WEDNESDAY, May 25 (HealthDay News) -- A cheap, once-daily, four-drugs-in-one medication, dubbed a "polypill," appears to cut users' odds for heart disease and stroke by 50 percent, a new international study finds.
The pill combines two blood pressure-lowering medications with aspirin and a cholesterol-lowering statin and is designed to make all these heart-protecting drugs easy to take, researchers say. That, along with its expected cheap cost, might improve compliance with medication regimens, experts suggest.
"We think the role for the polypill is among those at risk of heart disease, in preventing heart attacks and strokes," said lead researcher Dr. Anthony Rodgers, a professor of global health at The George Institute in Sydney, Australia.
The study was funded by public health agencies in Australia, Brazil, New Zealand and the United Kingdom. India-based drug maker Dr. Reddy's Laboratories supplied the pill but did not play a role in funding.
Rodgers stressed that there are still unanswered questions about the pros and cons of using this type of combination pill versus prescribing several pills, where doses and medications are tailored to individual patients. A trial is ongoing to look at that question, he said.
However, tailoring medications in this area is not as important as it once seemed, Rodgers believes. "We realize now the importance of treating the overall risk. And this [pill] is part of that paradigm shift," he said. He noted that the polypill will probably not ever replace the use of individual pills for every patient. "There will always be patients who do better on individually dosed medicines," he added.
The report was published in the May 25 online edition of the journal PLoS One.
In addition to 75 milligrams of aspirin, the polypill contains 10 milligrams of the blood pressure-lowering drug Prinzide (lisinopril), 12.5 milligrams of the blood pressure drug hydrochlorothiazide (a diuretic) and 20 milligrams of the cholesterol-lowering statin Zocor (simvastatin).
The new study included 378 people, typically between the ages of 50 and 70 and assessed to be at a moderately heightened risk for heart disease over the next five years. The participants, who were randomly assigned to receive the polypill or a placebo, came from the United Kingdom, Australia, Brazil, India, New Zealand, the Netherlands and the United States.
Over 12 weeks, people taking the polypill saw an average reduction in their systolic blood pressure (the top number in a reading) of 9.9 mmHg, and what Rodgers called a "significant" 0.8 mmol/L average reduction in their LDL "bad" cholesterol, compared with those receiving placebo. Improvements such as these added up to an estimated halving of cardiovascular risk, the team said.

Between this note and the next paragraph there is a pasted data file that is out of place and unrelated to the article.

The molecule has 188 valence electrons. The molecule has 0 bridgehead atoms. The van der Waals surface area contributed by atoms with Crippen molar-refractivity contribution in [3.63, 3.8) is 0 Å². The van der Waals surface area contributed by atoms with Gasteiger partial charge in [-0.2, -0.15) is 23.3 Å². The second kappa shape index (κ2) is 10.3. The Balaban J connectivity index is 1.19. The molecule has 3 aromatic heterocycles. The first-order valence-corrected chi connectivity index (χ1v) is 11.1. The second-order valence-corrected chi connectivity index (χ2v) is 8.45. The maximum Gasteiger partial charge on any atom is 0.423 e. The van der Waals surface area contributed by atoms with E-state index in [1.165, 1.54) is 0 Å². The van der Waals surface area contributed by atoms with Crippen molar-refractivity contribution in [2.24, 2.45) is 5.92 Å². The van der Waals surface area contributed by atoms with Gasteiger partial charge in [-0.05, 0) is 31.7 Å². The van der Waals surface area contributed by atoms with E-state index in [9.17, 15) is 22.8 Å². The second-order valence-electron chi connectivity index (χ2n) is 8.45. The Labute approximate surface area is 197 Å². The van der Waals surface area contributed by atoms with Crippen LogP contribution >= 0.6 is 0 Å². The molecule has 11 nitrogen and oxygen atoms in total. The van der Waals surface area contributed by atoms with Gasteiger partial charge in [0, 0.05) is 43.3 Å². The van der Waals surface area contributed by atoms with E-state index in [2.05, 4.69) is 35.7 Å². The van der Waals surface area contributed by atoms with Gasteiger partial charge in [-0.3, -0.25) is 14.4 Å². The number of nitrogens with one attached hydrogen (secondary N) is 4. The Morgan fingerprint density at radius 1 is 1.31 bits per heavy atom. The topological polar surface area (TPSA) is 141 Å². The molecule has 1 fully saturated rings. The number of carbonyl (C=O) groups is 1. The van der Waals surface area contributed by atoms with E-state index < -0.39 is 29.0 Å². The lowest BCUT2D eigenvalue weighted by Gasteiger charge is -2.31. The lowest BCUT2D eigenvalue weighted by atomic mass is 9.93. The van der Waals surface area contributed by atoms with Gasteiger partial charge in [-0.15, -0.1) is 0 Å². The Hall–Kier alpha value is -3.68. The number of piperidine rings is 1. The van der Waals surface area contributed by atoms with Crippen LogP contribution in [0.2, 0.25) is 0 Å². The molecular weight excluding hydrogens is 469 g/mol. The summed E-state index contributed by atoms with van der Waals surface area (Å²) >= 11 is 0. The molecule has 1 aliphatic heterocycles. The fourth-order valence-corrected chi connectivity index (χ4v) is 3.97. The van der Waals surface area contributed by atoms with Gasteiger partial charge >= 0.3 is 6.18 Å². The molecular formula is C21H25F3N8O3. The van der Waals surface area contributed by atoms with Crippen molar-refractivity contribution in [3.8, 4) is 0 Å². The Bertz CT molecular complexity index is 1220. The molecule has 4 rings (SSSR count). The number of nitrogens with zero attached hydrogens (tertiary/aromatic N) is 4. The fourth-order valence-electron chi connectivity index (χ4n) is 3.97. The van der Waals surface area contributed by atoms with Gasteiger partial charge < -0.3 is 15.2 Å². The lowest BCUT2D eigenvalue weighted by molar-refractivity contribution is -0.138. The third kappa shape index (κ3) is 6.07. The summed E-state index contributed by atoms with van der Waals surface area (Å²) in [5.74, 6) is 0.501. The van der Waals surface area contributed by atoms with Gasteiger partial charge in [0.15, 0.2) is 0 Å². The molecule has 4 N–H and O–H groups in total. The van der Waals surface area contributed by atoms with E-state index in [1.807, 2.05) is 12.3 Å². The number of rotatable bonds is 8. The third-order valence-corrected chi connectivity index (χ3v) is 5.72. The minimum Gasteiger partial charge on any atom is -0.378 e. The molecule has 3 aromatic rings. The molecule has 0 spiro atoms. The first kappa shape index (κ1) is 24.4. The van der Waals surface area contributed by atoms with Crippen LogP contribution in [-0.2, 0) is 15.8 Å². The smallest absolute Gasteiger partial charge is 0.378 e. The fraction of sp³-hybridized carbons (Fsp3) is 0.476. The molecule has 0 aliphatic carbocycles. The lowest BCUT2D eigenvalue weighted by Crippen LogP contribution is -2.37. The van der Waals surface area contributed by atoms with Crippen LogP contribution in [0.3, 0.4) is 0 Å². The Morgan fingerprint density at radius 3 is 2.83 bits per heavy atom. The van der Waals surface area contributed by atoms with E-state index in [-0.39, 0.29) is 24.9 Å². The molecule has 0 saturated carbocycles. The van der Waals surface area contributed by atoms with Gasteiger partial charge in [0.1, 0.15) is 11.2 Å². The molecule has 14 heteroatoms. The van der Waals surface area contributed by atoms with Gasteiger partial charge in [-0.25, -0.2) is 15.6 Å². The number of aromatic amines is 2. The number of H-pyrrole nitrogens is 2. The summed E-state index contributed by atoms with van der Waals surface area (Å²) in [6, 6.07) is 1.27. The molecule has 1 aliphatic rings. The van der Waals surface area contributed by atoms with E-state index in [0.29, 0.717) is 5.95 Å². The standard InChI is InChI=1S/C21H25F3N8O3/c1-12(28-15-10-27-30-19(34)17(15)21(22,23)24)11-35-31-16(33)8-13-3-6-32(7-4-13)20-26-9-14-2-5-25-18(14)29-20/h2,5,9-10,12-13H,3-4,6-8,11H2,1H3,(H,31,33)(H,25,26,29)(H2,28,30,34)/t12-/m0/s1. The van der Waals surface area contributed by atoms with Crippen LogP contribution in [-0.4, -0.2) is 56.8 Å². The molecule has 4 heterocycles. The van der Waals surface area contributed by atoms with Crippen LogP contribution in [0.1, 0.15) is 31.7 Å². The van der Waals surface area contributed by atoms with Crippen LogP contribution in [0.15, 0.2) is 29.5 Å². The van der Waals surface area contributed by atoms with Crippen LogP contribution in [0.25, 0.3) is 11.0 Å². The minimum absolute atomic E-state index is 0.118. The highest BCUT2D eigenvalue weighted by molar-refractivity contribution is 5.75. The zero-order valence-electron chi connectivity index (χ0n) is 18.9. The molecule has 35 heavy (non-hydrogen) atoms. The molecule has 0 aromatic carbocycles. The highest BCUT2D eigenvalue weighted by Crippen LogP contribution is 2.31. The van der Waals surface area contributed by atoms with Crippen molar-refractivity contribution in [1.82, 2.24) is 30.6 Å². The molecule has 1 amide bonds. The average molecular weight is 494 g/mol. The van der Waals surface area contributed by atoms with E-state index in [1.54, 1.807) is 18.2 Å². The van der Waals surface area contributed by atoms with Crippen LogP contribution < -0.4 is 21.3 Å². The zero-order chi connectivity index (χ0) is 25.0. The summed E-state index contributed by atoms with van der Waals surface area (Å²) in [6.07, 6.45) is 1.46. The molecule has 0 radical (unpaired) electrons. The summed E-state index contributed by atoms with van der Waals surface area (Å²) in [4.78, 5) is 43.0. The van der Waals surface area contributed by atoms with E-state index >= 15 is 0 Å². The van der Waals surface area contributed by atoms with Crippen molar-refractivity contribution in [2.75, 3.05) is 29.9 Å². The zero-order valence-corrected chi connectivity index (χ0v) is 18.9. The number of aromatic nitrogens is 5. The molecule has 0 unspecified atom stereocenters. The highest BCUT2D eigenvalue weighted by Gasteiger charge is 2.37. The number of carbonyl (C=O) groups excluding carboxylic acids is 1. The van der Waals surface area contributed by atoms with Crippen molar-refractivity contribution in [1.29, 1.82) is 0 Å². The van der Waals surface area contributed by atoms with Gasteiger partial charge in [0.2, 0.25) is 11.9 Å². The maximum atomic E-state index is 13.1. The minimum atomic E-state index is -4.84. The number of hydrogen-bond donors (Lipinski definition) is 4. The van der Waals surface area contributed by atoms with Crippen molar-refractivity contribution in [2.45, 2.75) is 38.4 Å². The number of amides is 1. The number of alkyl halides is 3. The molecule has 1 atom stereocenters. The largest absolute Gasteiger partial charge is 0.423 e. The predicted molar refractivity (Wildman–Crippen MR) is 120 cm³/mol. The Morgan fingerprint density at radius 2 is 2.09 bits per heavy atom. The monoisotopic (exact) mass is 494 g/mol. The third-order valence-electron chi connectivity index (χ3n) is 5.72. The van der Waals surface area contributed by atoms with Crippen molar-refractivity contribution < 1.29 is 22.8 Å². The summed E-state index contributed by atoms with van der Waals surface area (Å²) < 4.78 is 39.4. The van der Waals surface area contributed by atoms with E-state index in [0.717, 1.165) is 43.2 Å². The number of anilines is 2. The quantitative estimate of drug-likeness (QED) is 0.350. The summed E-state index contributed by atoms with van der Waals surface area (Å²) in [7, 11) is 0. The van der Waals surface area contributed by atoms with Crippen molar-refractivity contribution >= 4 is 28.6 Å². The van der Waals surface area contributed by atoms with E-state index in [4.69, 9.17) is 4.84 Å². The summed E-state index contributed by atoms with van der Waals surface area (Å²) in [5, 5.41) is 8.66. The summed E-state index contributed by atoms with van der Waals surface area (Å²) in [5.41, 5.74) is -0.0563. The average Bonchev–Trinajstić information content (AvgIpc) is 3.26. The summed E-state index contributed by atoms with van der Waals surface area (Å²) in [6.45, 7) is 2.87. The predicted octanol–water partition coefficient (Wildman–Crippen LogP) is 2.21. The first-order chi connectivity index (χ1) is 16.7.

However, about one in every six people taking the polypill experienced some sort of side effect, the team added. In fact, about one in every 20 users quit the drug because of this, a higher rate than had been seen in prior studies involving the polypill.
Overall, the benefits of the polypill, while significant, were not as large as others have suggested, Rodgers said, and side effects were not as limited as had been thought. Given that finding, Rodgers' group thinks the polypill should be given primarily to those at risk for heart disease or stroke.
Another expert agreed that the study offered up good news and bad.
"There were significant reductions in blood pressure and lipid [blood fat] levels," said Dr. Gregg C. Fonarow, a professor of cardiology at the University of California, Los Angeles. "However, the polypill was less well-tolerated than expected."
Still, he said there's been longstanding interest in developing a single pill with fixed-dose combinations of heart-protective medications, especially for use by people in the developing world who may have limited access to health care, and where low cost is a priority.
"Each of the individual components employed in the polypill are generic medications and available in the U.S. for $40 a year each -- that's $160 for a year supply for all four medications," Fonarow noted. "If integrated into a single pill the expected cost of such a polypill would be even lower," he said.
According to Rodgers, the polypill is expected to cost even less than that -- about $2 a month in poorer countries. And since it is only one daily pill, compliance should be higher compared to when a patient needs to take several pills per day.
According to the report, this polypill will be available in India soon and elsewhere within a few years. Around the world, about 80 percent of all deaths from heart disease, stroke and diabetes happen in low- or middle-income countries, the researchers noted.
For more information on cardiovascular disease, visit the American Heart Association.
SOURCES: Gregg C. Fonarow, M.D., professor, cardiology, University of California, Los Angeles; Anthony Rodgers, M.D., professor of global health, The George Institute, Sydney, Australia; May 25, 2011, PLoS One, online
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